Where am I going to store the data
I stayed up pretty late last night looking at the various options for where to store the data. There are a lot and each had its pros and cons. First I looked at some the various offerings from the big guys, namely Google’s AppEngine’s datastore and AWS’s DynamoDB. I decided to not go with either of these because it really tied you into using their platform. What if at some stage in the future I wanted to host all this stuff in my own data center. Also, DynamoDB had little (there’s a Java client library that would accomplish this) to no transaction support and while this is itself not a reason to rule out this option it would mean much more coding on my end to ensure the data remained consistent.
Next I looked at some of the current NoSQL options. Again I ruled out these options as they felt a little immature or were not suitable for the task at hand. REDIS is a great option but the RAM costs are prohibitive (but I will use this for caching), MongoDB didn’t have transaction support and again while I could live with it there is just no need to deal with it now. Also there appears to be lots of forum posts about issues at scale.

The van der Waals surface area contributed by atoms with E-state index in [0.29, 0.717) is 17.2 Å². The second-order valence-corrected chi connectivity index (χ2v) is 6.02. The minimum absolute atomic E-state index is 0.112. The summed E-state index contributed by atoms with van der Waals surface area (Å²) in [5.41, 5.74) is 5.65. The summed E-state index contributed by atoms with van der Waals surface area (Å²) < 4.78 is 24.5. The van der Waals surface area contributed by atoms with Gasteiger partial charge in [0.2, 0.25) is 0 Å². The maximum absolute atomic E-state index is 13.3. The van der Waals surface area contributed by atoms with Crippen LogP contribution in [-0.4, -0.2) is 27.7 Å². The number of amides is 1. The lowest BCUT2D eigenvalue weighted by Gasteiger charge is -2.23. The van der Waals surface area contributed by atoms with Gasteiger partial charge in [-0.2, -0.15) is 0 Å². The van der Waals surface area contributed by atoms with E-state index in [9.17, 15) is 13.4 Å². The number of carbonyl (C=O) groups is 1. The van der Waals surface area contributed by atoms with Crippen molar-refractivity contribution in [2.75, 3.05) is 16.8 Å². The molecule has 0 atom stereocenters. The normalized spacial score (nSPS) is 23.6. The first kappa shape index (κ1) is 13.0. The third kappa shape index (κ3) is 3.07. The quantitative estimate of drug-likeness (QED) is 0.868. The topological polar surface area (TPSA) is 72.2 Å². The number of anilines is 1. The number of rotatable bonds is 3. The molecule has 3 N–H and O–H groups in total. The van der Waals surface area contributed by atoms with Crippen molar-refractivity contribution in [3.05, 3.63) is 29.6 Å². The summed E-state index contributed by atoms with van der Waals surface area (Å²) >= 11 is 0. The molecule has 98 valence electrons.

At the end of the day I’m going to go with a straight up RDBMS. Facebook and Instagram started this way and they ended up OK. I also need some geo functionality so Postgres is the one I’m going to go with. Initially I will focus on just one database (no sharding) as this will probably be enough unless things are widely successful. While I won’t implement sharding initially I will try to set things up so that when needed sharding will be easier. This means I will not have joins and I will use an algorithm to ensure the identifiers can identify their shard and also have the property of being sortable by time. My next post will be on the algorithm I use to generate these IDs.